“School teacher: I wish you the wage of a Congressman and the social prestige of a football player” (Street demonstration, 2013)
Due to important socioeconomic changes occurred in the last two decades, the number of mid-income Brazilians has increased significantly, and so has their presence in social life and the political process. The rise of the so-called “new middle classes” has been praised as good indicator of the country´s efforts to reduce poverty and inequalities of different sorts. In fact, at first as consumers and then as protesters and voters, these emerging groups seem to be acquiring a prominent role in Brazilian social and political life, either by adding new issues to the political agenda or redefining the terms under which old issues have been perceived.
These emerging groups are, nevertheless, multifarious in their political leanings, demands and party preferences, as shown in public demonstrations and electoral choices.
As from June 2013, Brazil has been shaken by huge street rallies of different sorts. At that time, thousands of people took to the streets of major Brazilian cities, from North to South, with a wide range of demands and watchwords. Several groups demanded free public transportation, better public healthcare and education; some supported LGBT rights, while others opposed sexual minorities; small groups asked for a military government, while violent anarchists, who called themselves Black Blocs, shattered conspicuous symbols of capitalism, such as car stores and banks. They all shared the demand for better public services and the rejection of politicians and political parties thought to be responsible for mismanaging public resources and for massive corruption aimed at funding parties and electoral campaigns, besides trickling down to the politicians´ pockets.
“So many things are wrong that they do not fit in this poster” ( Street demonstration, 2013)
Like a summer storm, the massive public demonstrations produced a dramatic change in the national political mood, bringing down President Dilma Roussef´s approval ratings from around 65% to a meager 30%, and signaling the beginning of a political turmoil that is still evolving and, quite probably, will lead to her eventual impeachment.
The June 2013 protests, although a multiclass phenomenon, had in the mid-income strata their main social ballast. Those protests were also the first and the last time that mid-income groups marched together, even if under different banners.
In 2014, a fierce electoral dispute opposing, in the second ballot, Dilma Roussef´s center-left coalition and the center-right coalition led by Aecio Neves, cut across Brazilian society and, also, across the mid-income groups. The graph bellow shows the distribution of voters´ preferences in different income strata. Low mid-income voter preferences are evenly split between the two candidates – 22 % for Roussef and 21 % for Neves --, while Neves was five points ahead among high mid-income voters.
SOURCE: DATAFOLHA, 2014, opinion poll conducted before the Second ballot.
Political polarization remained high after the elections, drawing a sharp divide through the political elites and the mobilized sections of Brazilian society, where mid-income groups were dominant. Dilma Roussef was unable to translate her victory into political assets capable of sustaining a stable and working government. Her shaky political support soon withered. A robust opposition movement, strengthened by huge street demonstrations, contributed to create a political environment where the idea of impeachment swiftly grew up.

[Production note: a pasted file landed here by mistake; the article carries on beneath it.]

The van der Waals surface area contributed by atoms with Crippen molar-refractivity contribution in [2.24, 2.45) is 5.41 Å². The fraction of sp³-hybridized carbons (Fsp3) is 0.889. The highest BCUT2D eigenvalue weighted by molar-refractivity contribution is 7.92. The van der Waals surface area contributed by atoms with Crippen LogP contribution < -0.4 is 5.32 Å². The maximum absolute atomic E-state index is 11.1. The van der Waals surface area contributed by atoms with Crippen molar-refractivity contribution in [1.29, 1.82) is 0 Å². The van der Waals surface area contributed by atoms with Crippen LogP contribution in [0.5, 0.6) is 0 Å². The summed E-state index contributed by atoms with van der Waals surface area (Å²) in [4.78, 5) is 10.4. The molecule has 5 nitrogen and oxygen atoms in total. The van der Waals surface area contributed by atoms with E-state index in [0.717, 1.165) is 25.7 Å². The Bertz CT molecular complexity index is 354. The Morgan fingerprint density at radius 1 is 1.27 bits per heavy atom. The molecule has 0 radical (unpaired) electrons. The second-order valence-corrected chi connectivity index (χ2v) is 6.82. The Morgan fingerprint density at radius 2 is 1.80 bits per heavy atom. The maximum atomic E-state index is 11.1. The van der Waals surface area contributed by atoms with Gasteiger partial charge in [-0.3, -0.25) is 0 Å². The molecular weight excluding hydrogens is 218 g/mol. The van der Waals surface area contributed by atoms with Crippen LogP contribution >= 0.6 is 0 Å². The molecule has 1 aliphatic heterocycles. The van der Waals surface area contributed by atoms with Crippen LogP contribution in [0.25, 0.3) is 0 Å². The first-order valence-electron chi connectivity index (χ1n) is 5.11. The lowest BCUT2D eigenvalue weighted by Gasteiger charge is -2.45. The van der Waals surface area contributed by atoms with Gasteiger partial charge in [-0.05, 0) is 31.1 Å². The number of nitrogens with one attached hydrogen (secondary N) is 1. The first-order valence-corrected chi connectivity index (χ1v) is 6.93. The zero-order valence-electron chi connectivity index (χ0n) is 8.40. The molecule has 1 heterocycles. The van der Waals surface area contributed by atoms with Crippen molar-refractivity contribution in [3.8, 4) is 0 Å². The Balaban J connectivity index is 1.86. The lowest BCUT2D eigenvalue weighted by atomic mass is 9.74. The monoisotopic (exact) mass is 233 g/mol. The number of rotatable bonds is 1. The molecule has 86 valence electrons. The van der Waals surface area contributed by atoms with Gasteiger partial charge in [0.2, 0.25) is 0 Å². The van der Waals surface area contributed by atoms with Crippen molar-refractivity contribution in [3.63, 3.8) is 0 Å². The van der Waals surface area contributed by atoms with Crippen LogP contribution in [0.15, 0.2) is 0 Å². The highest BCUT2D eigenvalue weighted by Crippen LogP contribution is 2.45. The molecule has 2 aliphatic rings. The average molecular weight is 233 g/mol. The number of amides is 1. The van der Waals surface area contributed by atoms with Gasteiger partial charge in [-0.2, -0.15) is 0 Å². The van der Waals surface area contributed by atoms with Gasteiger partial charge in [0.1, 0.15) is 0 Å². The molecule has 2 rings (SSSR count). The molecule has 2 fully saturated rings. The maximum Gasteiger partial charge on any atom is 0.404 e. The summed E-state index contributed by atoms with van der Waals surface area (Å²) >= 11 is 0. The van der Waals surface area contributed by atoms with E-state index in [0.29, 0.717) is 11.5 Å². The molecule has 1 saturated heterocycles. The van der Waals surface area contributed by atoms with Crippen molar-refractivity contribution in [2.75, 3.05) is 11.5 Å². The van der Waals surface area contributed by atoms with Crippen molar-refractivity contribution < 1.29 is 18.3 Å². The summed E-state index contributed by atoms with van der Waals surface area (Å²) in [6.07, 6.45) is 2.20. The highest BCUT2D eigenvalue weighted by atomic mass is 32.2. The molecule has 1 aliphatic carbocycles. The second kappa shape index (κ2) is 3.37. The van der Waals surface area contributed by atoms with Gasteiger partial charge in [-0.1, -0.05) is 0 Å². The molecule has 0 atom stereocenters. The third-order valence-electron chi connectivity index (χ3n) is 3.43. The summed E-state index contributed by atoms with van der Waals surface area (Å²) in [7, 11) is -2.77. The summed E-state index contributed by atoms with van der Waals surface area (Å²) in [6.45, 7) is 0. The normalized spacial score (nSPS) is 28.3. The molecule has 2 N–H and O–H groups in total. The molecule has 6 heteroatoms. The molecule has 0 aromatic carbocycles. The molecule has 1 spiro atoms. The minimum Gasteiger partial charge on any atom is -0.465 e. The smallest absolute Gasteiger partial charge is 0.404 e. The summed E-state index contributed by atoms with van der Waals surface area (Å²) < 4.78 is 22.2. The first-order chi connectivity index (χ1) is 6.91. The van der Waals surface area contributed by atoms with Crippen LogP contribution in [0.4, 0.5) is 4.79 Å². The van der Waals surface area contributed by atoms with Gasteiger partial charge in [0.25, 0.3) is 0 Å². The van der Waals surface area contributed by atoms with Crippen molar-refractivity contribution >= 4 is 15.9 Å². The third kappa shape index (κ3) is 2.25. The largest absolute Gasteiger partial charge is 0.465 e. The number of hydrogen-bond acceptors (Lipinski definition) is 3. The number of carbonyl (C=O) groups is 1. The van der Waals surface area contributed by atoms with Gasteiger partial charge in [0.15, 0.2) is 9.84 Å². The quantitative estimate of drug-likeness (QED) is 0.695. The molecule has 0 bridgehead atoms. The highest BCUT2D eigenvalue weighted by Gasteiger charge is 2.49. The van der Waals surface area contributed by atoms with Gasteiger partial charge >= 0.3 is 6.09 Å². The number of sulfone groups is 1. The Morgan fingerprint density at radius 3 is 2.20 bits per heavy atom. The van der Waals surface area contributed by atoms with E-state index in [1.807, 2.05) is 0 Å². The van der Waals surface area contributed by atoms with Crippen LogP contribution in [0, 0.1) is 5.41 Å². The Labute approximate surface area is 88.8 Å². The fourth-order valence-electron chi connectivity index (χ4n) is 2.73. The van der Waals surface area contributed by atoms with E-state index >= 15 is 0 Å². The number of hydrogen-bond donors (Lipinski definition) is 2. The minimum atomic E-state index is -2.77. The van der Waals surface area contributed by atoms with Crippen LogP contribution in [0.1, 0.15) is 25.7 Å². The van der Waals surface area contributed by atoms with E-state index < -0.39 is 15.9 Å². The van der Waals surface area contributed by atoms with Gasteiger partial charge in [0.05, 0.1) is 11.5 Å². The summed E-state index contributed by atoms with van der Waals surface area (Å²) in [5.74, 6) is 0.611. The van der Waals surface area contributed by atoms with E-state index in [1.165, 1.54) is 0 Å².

Mid-income movements were important to give the opposition a kind of legitimacy based on the “voice of the streets”. The most important ones were the Free Brazil Movement, Come to the Streets and Rebels Online, the three of them liberal-rightist groups that not only strongly opposed President Roussef, but also rejected political parties and politicians, whom they considered to be irredeemably corrupt. However, the federal government was also capable of mobilizing support in the same income groups. The table below shows de distribution of participants of different income strata in the major streets demonstrations against and in favor of President Roussef´s government in the city of Sao Paulo, where the largest rallies in the country took place.
In short, mid-income Brazilians have been providing the mobilized “troops” for the battles around the President´s impeachment. They were present in Brasilia, on April 17, putting pressure on the representatives that were about to vote the beginning of the process. And they were, once more, split between the two sides of the political dispute, as shown in the image bellow: pro-impeachment demonstrators to the right, pro-government demonstrators to the left, facing the Congress building, and no one in the middle ground.
Brasilia, March, 17, 2016 (demonstrations facing the Brazilian Congress)
But these “troops” who provided the street legitimacy to the impeachment process as much as to the resistance against it, have also helped to add new issues to the political agenda, as they have given voice to aspirations for more decent politics, more representative parties, more responsive governments, and better quality of basic public services. This is perhaps their lasting contribution to Brazilian political life.
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